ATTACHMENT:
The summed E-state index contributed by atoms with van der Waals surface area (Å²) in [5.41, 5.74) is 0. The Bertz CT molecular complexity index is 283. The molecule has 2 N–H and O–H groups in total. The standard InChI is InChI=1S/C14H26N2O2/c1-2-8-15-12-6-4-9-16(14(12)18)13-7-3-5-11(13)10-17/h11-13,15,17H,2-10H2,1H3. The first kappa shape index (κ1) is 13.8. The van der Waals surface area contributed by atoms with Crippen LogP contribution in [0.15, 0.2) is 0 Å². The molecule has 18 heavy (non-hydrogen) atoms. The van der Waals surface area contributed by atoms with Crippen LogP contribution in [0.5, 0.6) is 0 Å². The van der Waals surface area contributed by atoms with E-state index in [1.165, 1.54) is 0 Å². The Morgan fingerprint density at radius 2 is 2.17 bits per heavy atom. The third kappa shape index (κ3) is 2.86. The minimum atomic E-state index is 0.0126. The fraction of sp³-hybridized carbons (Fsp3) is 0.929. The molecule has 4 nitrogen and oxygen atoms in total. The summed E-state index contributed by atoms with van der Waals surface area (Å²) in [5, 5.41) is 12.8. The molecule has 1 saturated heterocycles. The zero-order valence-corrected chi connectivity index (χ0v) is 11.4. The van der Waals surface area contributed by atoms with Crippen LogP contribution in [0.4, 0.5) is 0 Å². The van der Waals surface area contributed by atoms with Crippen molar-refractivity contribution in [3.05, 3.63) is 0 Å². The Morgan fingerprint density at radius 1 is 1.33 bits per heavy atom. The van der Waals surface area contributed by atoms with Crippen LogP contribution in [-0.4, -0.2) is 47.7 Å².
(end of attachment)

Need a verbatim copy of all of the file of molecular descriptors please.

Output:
The summed E-state index contributed by atoms with van der Waals surface area (Å²) in [5.41, 5.74) is 0. The Bertz CT molecular complexity index is 283. The molecule has 2 N–H and O–H groups in total. The standard InChI is InChI=1S/C14H26N2O2/c1-2-8-15-12-6-4-9-16(14(12)18)13-7-3-5-11(13)10-17/h11-13,15,17H,2-10H2,1H3. The first kappa shape index (κ1) is 13.8. The van der Waals surface area contributed by atoms with Crippen LogP contribution in [0.15, 0.2) is 0 Å². The molecule has 18 heavy (non-hydrogen) atoms. The van der Waals surface area contributed by atoms with Crippen LogP contribution in [0.5, 0.6) is 0 Å². The van der Waals surface area contributed by atoms with E-state index in [1.165, 1.54) is 0 Å². The Morgan fingerprint density at radius 2 is 2.17 bits per heavy atom. The third kappa shape index (κ3) is 2.86. The minimum atomic E-state index is 0.0126. The fraction of sp³-hybridized carbons (Fsp3) is 0.929. The molecule has 4 nitrogen and oxygen atoms in total. The summed E-state index contributed by atoms with van der Waals surface area (Å²) in [5, 5.41) is 12.8. The molecule has 1 saturated heterocycles. The zero-order valence-corrected chi connectivity index (χ0v) is 11.4. The van der Waals surface area contributed by atoms with Crippen LogP contribution in [0.4, 0.5) is 0 Å². The van der Waals surface area contributed by atoms with Crippen molar-refractivity contribution in [3.05, 3.63) is 0 Å². The Morgan fingerprint density at radius 1 is 1.33 bits per heavy atom. The van der Waals surface area contributed by atoms with Crippen LogP contribution in [-0.4, -0.2) is 47.7 Å².